After Sophia succeeds in convincing Solomon to participate by giving him a few more details about her goal, he repeatedly emphasizes to her that everything has consequences, truth and purity of drive are crucial to the success of the ritual, and a half-truth is a lie. The constant conflict between the two as they struggle through the months of repetition and deprivation becomes more violent as she changes her favor midway through and reveals a very different context to his loss: “I want vengeance. My child was murdered by people doing a ritual.” In further conversation, we learn that it was “teenagers playing with the occult,” rendering her desire for vengeance perhaps even more petty while also highlighting failures of the justice system, a matter to which the breadth of the concept of forgiveness as explored in the film also applies. “I will give you your vengeance. I promise you.” His words turn out to be quite ironic, his death being a natural vengeance according to him as a result of the harm he’s done to her, but we can’t forget that immediately following Solomon’s sexual deceit and humiliation of her she urinates into his soup. In the midst of an occult ritual, who knows if that had any role to play here, but in his death and her presumed “vengeance” against him for his violation. Either way, if that is how she conceptualizes violence, she gets vengeance against him, though she also has the power to forgive, so perhaps he’s not damned in the manner she hoped the teenagers would be damned.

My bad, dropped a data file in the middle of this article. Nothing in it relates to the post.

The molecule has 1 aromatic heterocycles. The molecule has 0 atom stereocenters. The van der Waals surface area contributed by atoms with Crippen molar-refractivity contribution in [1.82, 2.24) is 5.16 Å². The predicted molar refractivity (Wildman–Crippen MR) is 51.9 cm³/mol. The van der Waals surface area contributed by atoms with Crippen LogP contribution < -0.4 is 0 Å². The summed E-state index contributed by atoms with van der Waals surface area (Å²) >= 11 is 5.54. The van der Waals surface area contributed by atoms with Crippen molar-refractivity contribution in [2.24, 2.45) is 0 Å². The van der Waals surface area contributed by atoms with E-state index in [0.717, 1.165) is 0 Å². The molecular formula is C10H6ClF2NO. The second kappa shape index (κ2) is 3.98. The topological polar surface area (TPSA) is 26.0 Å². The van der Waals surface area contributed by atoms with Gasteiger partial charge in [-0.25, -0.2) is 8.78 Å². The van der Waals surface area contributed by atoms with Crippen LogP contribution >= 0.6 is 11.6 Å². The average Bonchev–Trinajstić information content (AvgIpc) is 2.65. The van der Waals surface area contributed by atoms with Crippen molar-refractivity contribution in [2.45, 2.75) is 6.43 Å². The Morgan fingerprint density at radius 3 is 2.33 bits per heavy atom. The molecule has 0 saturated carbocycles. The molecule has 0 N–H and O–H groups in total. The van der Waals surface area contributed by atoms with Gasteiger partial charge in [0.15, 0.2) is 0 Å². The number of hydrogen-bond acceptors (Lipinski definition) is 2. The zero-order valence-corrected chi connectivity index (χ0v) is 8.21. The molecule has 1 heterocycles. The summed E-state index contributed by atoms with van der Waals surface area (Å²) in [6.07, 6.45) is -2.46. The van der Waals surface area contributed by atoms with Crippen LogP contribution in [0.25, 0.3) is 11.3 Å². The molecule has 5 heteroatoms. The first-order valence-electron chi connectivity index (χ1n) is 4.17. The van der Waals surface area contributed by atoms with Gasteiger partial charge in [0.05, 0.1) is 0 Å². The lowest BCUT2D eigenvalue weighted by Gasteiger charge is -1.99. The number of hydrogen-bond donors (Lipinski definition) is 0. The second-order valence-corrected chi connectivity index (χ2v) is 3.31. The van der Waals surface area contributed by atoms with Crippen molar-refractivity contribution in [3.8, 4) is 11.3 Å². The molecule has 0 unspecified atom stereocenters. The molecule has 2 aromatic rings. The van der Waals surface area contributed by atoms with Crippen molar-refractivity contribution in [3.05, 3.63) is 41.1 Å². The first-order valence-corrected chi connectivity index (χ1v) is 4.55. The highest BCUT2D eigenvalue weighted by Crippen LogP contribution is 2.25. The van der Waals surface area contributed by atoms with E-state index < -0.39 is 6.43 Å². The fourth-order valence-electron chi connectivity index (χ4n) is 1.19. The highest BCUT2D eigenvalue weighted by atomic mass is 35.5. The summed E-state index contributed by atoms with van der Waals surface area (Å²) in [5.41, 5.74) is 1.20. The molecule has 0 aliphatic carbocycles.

“Damning teenagers. You could ask for so much more. Personal things, transformations…Well, they’re damned anyway.”
Solomon scoffs at many of Sophia’s stated motivations precisely because they do appear to be too grounded and limited, given the scope of what they’re preparing to summon. “You mothers and your children,” he scoffs. He’s dismissive, but it’s a useful moment that again calls to mind the epigram and the skepticism with which Sophia met her “baby sister’s” offer to take care of her. In this cosmic scheme and in the internalized social construct of motherhood, Sophia has failed, at least in her mind, and this failure binds her guilt and rage to one another in a manner that has estranged her from family and placed her in danger. Forgiveness becomes the vertex of this triangle, appropriately enough given the ritual’s use of the shape.
When the house overlaps with other worlds and she converses with the voice of her dead son, we learn more about the deep sense of guilt that drives her that will later be brought to mind by the hesitation in her voice as she makes her request. The demonic entity using her son’s voice asks her if, on the day he was picked up from daycare by an impostor, she was “with that man.” She doesn’t answer, too ashamed. These details complicate the notion of forgiveness further, giving it more breadth such that when the power to forgive is requested, we can’t help but understand that she also seeks the power to forgive herself and likely considered herself unworthy of her son’s forgiveness. This all adds further depth to a scene earlier in which Sophia rips apart a picture that she’s in with Jack, removing herself and crumpling it to indicate her inner guilt, which grows progressively more palpable the further along the ritual goes. In its initial context it comes across as an expression of guilt, but reconsidering it after the film’s conclusion provides a reading of it as a willingness to reengage with life without being held back by what happened.
Solomon wants to disappear, to get away from the world, in contrast to Sophia’s act that starts with her getting away from the world and finishes with her smiling in relief at the first sign of another person to confirm that she’s not still “unshackled from the world” like in the montage of her wandering the roads of rural Wales, unable to find another soul. He wants “some quiet before the howl…I’ve waited for you.” In this moment of personal catharsis for him, he creates a change of the subject-object relationship alluded to earlier and on which the plot’s faith trajectory is built.